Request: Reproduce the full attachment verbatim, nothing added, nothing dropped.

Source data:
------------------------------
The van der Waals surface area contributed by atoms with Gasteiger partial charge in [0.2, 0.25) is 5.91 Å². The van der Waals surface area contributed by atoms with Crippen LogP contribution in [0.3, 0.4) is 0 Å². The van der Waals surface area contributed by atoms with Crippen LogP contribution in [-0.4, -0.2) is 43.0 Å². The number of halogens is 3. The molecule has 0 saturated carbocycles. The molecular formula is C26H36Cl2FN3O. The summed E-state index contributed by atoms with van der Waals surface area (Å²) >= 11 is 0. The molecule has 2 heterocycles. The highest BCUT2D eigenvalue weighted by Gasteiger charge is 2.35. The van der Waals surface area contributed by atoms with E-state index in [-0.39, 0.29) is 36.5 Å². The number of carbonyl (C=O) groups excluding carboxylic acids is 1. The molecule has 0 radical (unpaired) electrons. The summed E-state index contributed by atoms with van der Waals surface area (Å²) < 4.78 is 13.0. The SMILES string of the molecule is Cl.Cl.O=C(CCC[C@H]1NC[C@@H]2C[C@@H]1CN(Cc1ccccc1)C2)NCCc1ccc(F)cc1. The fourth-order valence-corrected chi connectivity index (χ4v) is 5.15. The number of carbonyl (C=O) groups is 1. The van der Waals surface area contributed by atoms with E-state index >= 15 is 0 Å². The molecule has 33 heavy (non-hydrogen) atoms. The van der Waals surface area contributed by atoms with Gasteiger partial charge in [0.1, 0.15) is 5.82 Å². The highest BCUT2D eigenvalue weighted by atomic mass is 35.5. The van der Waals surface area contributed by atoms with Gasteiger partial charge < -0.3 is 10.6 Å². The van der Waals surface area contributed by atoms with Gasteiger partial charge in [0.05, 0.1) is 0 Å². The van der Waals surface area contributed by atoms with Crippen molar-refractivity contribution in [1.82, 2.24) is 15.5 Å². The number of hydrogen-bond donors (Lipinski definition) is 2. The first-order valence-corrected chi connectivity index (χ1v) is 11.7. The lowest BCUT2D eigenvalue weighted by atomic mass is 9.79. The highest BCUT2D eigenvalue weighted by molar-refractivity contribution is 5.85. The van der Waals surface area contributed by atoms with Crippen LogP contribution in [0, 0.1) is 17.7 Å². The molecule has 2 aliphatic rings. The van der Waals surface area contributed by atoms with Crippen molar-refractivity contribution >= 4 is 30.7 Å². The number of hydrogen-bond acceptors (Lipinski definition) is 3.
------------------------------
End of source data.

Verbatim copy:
The van der Waals surface area contributed by atoms with Gasteiger partial charge in [0.2, 0.25) is 5.91 Å². The van der Waals surface area contributed by atoms with Crippen LogP contribution in [0.3, 0.4) is 0 Å². The van der Waals surface area contributed by atoms with Crippen LogP contribution in [-0.4, -0.2) is 43.0 Å². The number of halogens is 3. The molecule has 0 saturated carbocycles. The molecular formula is C26H36Cl2FN3O. The summed E-state index contributed by atoms with van der Waals surface area (Å²) >= 11 is 0. The molecule has 2 heterocycles. The highest BCUT2D eigenvalue weighted by Gasteiger charge is 2.35. The van der Waals surface area contributed by atoms with E-state index in [-0.39, 0.29) is 36.5 Å². The number of carbonyl (C=O) groups excluding carboxylic acids is 1. The molecule has 0 radical (unpaired) electrons. The summed E-state index contributed by atoms with van der Waals surface area (Å²) < 4.78 is 13.0. The SMILES string of the molecule is Cl.Cl.O=C(CCC[C@H]1NC[C@@H]2C[C@@H]1CN(Cc1ccccc1)C2)NCCc1ccc(F)cc1. The fourth-order valence-corrected chi connectivity index (χ4v) is 5.15. The number of carbonyl (C=O) groups is 1. The van der Waals surface area contributed by atoms with E-state index >= 15 is 0 Å². The molecule has 33 heavy (non-hydrogen) atoms. The van der Waals surface area contributed by atoms with Gasteiger partial charge in [0.1, 0.15) is 5.82 Å². The highest BCUT2D eigenvalue weighted by atomic mass is 35.5. The van der Waals surface area contributed by atoms with Gasteiger partial charge < -0.3 is 10.6 Å². The van der Waals surface area contributed by atoms with Gasteiger partial charge in [0.05, 0.1) is 0 Å². The van der Waals surface area contributed by atoms with Crippen molar-refractivity contribution in [1.82, 2.24) is 15.5 Å². The number of hydrogen-bond donors (Lipinski definition) is 2. The first-order valence-corrected chi connectivity index (χ1v) is 11.7. The lowest BCUT2D eigenvalue weighted by atomic mass is 9.79. The highest BCUT2D eigenvalue weighted by molar-refractivity contribution is 5.85. The van der Waals surface area contributed by atoms with Crippen LogP contribution in [0, 0.1) is 17.7 Å². The molecule has 2 aliphatic rings. The van der Waals surface area contributed by atoms with Crippen molar-refractivity contribution >= 4 is 30.7 Å². The number of hydrogen-bond acceptors (Lipinski definition) is 3.